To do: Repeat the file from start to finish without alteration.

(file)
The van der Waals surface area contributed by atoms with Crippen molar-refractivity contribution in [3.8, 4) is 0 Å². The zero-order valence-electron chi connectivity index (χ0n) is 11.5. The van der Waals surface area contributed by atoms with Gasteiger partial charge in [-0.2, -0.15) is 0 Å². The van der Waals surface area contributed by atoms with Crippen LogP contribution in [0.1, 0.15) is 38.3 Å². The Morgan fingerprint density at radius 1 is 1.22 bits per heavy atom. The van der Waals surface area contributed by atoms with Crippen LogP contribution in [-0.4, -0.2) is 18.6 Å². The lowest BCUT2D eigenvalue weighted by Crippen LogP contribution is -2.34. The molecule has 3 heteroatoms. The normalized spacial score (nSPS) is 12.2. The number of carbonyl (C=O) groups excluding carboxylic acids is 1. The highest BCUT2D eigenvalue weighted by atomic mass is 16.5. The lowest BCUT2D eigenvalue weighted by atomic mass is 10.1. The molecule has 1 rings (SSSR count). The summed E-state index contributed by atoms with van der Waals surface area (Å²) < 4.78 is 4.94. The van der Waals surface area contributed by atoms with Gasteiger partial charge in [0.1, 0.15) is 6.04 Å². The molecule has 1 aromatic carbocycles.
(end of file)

The van der Waals surface area contributed by atoms with Crippen molar-refractivity contribution in [3.8, 4) is 0 Å². The zero-order valence-electron chi connectivity index (χ0n) is 11.5. The van der Waals surface area contributed by atoms with Gasteiger partial charge in [-0.2, -0.15) is 0 Å². The van der Waals surface area contributed by atoms with Crippen LogP contribution in [0.1, 0.15) is 38.3 Å². The Morgan fingerprint density at radius 1 is 1.22 bits per heavy atom. The van der Waals surface area contributed by atoms with Crippen LogP contribution in [-0.4, -0.2) is 18.6 Å². The lowest BCUT2D eigenvalue weighted by Crippen LogP contribution is -2.34. The molecule has 3 heteroatoms. The normalized spacial score (nSPS) is 12.2. The number of carbonyl (C=O) groups excluding carboxylic acids is 1. The highest BCUT2D eigenvalue weighted by atomic mass is 16.5. The lowest BCUT2D eigenvalue weighted by atomic mass is 10.1. The molecule has 1 rings (SSSR count). The summed E-state index contributed by atoms with van der Waals surface area (Å²) < 4.78 is 4.94. The van der Waals surface area contributed by atoms with Gasteiger partial charge in [0.1, 0.15) is 6.04 Å². The molecule has 1 aromatic carbocycles.